Building Communication, Language, and Literacy Skills in Diverse Learners
Hey everyone. I know that many school based speech-language pathologists have already returned to work and many will start back soon. Tomorrow will be the beginning of my 4th week back at work and 3rd week for students. After the initial excitement and sleepiness of going back to school and work has worn of, speech-language pathologists need to make sure that they take baseline data on their students’ IEP objectives. For many kids there will be some variability in their scores from the end of the school year to their beginning of the school year data. However, with a quick re-teaching of the skill they are back to where they were previously.
Some of you may be thinking, so what really is baseline data? This is the data, percentages, or measurable information that you collect to informally assess specific skills outlined in a child’s IEP objectives. ASHA’s Evidence Based Practice Glossary states that baseline is “a benchmark, measurement, or calculation used as a basis for comparison.”
Many SLPs consider the first data point gathered on a skill an accurate measure for baseline while I have heard others say that they consider 3 data points as baseline data. I have created several quick informal assessment and/or progress monitoring tools that will make it easy for you to gather this data. Just click here to access these digital downloads to help simplify your SLP life.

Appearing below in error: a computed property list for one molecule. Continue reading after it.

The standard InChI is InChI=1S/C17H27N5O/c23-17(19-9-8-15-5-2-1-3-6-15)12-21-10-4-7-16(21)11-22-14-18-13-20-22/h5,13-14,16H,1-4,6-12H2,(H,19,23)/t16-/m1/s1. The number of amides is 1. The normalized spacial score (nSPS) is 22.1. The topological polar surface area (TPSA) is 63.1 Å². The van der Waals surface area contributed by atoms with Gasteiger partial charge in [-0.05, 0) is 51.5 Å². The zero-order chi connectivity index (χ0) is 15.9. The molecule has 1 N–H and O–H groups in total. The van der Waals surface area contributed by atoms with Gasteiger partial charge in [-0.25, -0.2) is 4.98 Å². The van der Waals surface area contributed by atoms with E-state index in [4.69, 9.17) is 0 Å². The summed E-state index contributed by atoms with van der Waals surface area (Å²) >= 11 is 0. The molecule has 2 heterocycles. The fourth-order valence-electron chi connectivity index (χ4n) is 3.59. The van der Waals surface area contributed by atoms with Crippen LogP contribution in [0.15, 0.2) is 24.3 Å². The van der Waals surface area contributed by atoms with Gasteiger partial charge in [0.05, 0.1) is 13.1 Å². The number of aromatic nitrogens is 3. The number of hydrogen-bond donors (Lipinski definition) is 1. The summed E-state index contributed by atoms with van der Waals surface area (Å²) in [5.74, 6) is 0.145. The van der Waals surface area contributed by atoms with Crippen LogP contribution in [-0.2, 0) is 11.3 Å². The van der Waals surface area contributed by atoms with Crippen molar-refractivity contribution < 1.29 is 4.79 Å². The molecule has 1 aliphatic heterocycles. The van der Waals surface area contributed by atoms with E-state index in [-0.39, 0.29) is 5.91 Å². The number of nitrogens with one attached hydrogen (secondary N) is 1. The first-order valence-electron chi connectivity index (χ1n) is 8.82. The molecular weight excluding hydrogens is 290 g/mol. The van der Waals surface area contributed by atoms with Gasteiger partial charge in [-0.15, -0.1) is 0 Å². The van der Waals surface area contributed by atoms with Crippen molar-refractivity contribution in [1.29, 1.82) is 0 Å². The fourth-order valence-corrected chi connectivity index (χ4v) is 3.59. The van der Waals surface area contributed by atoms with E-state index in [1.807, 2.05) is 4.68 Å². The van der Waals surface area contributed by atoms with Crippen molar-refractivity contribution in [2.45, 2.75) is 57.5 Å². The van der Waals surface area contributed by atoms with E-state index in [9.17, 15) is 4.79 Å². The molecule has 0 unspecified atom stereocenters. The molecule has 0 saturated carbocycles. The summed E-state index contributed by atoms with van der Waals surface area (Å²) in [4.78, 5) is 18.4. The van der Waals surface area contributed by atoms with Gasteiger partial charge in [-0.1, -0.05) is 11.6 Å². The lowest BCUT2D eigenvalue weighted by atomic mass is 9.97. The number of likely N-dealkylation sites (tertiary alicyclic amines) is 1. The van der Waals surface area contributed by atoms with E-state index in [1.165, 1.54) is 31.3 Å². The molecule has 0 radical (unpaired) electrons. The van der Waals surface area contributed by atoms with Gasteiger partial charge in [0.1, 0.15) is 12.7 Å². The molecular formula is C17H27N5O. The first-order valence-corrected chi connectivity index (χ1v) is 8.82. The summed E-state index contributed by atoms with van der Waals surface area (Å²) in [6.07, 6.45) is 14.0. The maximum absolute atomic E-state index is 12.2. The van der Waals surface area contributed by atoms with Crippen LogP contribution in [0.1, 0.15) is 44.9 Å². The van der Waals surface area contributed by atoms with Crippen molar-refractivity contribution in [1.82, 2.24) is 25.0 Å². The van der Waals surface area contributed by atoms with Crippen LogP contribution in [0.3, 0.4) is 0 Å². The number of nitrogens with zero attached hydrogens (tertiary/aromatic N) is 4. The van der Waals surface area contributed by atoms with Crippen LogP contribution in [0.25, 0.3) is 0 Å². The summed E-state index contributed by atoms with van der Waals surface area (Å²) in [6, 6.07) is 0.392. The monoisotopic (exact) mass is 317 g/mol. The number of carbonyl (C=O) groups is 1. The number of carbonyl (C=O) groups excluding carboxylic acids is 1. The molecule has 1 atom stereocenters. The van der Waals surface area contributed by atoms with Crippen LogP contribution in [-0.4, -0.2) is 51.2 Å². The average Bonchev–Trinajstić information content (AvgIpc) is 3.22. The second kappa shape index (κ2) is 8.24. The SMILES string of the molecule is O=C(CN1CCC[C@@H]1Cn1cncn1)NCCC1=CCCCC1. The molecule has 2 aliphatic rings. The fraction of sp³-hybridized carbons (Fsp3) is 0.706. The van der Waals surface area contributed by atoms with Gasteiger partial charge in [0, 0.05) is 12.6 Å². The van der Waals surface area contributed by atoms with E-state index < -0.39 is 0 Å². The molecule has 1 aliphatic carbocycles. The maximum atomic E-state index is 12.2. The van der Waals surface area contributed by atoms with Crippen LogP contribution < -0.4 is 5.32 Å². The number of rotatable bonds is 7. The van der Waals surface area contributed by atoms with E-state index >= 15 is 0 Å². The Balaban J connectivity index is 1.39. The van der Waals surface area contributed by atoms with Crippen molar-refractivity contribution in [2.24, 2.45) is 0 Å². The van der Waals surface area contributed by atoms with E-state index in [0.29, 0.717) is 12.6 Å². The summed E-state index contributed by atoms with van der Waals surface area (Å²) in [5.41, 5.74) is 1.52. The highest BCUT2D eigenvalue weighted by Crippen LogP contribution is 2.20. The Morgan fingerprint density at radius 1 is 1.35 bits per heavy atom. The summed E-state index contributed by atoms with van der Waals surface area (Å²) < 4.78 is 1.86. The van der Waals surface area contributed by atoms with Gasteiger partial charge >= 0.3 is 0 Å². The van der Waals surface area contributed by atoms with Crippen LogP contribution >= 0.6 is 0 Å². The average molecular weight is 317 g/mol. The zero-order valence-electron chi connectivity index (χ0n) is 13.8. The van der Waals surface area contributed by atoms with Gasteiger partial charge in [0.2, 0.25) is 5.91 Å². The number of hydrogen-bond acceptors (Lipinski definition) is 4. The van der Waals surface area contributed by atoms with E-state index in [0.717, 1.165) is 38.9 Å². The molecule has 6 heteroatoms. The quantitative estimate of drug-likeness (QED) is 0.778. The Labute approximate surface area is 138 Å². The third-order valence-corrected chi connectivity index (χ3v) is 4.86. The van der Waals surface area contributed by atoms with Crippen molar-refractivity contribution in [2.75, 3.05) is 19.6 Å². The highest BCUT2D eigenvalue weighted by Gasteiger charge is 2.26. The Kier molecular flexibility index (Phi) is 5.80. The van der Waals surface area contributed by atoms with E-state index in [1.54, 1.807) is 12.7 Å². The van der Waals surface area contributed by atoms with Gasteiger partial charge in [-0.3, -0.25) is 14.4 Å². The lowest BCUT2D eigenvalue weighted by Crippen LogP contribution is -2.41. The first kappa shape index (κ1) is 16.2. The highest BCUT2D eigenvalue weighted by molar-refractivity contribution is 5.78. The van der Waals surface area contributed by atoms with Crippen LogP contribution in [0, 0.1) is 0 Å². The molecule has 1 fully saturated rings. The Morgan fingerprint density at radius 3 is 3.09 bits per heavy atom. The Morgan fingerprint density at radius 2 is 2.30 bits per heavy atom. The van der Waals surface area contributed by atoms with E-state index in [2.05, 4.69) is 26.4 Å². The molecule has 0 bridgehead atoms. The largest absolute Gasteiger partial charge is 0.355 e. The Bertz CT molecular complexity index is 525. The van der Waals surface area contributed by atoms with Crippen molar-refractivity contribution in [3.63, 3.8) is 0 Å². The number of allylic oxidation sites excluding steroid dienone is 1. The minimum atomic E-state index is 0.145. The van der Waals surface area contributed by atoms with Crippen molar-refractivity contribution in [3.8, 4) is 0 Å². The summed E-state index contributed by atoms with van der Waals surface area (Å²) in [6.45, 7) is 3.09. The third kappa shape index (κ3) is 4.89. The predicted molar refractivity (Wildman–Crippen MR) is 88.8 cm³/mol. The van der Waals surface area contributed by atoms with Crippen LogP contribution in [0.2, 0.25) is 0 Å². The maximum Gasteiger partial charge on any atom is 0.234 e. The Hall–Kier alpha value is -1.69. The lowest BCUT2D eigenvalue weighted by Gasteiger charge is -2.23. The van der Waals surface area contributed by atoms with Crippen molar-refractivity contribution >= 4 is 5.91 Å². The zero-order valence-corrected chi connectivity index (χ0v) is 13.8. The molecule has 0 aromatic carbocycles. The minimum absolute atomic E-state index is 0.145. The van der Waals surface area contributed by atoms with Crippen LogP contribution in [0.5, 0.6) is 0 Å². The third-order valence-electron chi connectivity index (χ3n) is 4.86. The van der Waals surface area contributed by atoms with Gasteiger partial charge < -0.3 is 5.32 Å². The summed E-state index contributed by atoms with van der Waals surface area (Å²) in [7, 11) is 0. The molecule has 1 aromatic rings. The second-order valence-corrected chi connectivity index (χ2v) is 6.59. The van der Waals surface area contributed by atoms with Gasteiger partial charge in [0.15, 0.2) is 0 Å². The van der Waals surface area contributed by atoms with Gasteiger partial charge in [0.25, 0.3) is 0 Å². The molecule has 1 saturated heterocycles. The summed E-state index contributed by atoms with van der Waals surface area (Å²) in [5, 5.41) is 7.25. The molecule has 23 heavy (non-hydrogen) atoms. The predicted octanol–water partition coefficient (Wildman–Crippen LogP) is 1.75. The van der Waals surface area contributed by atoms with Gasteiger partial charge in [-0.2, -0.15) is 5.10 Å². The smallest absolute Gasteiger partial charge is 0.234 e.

I have assessment tools for oral story retell, basic concepts, vocabulary (Tier I semantic processing- object function, similarities, differences, etc), associations, wh questions, irregular plurals, irregular past tense verbs, speech fluency, speech intelligibility, synonyms, antonyms, multiple meaning words, and English/Language Arts Tier III curriculum vocabulary. I have personally used these tools frequently in my speech language sessions with students on my caseload.
I suggest making several copies of the forms that you need to record baseline data and keep them in a binder. I typically select the forms that I need for each student and place them in my daily student therapy files. Using informal assessments/progress monitoring forms have truly improved my ability to quantify the skills of my speech-language students. This also helps as I record progress check data throughout the school year.
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I love using children’s books in my speech-language therapy sessions with my students. I enjoy reading aloud to my students and popping in that oh so lovely CD to play an audio book for different group sessions. Either way it is a win win situation because students are typically engaged in the story and there are so many speech language objectives that can be addressed.
Last week, I used the audio CD that read aloud the book, Teacher’s Pets, by Dayle Ann Dodds. I was lucky to have multiple copies of the book so that my students could follow along with the read aloud. The audio teaches them to listen for a chime to turn the page.
This is a delightful book about Miss Fry and her elementary school aged students. In their class, each Monday is sharing day. One Monday, Winston has the creative suggestion for his classmates to share their pets. Your students will love turning the pages to find out the pet each character in the book brings to school. This is a great way to discuss sequencing of story events.